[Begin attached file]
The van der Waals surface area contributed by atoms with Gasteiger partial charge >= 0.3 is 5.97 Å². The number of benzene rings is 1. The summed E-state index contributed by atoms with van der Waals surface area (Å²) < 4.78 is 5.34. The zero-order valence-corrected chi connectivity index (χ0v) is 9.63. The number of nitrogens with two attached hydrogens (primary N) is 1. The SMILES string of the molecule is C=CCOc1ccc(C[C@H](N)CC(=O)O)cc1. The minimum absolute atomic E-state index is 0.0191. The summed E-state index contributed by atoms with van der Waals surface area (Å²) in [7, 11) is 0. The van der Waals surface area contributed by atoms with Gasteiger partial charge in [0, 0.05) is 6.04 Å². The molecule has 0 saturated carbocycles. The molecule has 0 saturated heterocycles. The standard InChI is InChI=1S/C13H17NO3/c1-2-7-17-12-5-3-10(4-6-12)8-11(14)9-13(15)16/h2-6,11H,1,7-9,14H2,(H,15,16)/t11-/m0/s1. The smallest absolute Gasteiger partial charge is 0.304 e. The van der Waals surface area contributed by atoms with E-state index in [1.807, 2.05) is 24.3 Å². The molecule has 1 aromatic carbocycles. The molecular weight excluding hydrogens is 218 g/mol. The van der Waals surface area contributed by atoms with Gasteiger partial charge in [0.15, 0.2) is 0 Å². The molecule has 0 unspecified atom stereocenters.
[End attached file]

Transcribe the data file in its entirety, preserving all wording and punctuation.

The van der Waals surface area contributed by atoms with Gasteiger partial charge >= 0.3 is 5.97 Å². The number of benzene rings is 1. The summed E-state index contributed by atoms with van der Waals surface area (Å²) < 4.78 is 5.34. The zero-order valence-corrected chi connectivity index (χ0v) is 9.63. The number of nitrogens with two attached hydrogens (primary N) is 1. The SMILES string of the molecule is C=CCOc1ccc(C[C@H](N)CC(=O)O)cc1. The minimum absolute atomic E-state index is 0.0191. The summed E-state index contributed by atoms with van der Waals surface area (Å²) in [7, 11) is 0. The van der Waals surface area contributed by atoms with Gasteiger partial charge in [0, 0.05) is 6.04 Å². The molecule has 0 saturated carbocycles. The molecule has 0 saturated heterocycles. The standard InChI is InChI=1S/C13H17NO3/c1-2-7-17-12-5-3-10(4-6-12)8-11(14)9-13(15)16/h2-6,11H,1,7-9,14H2,(H,15,16)/t11-/m0/s1. The smallest absolute Gasteiger partial charge is 0.304 e. The van der Waals surface area contributed by atoms with E-state index in [1.807, 2.05) is 24.3 Å². The molecule has 1 aromatic carbocycles. The molecular weight excluding hydrogens is 218 g/mol. The van der Waals surface area contributed by atoms with Gasteiger partial charge in [0.15, 0.2) is 0 Å². The molecule has 0 unspecified atom stereocenters.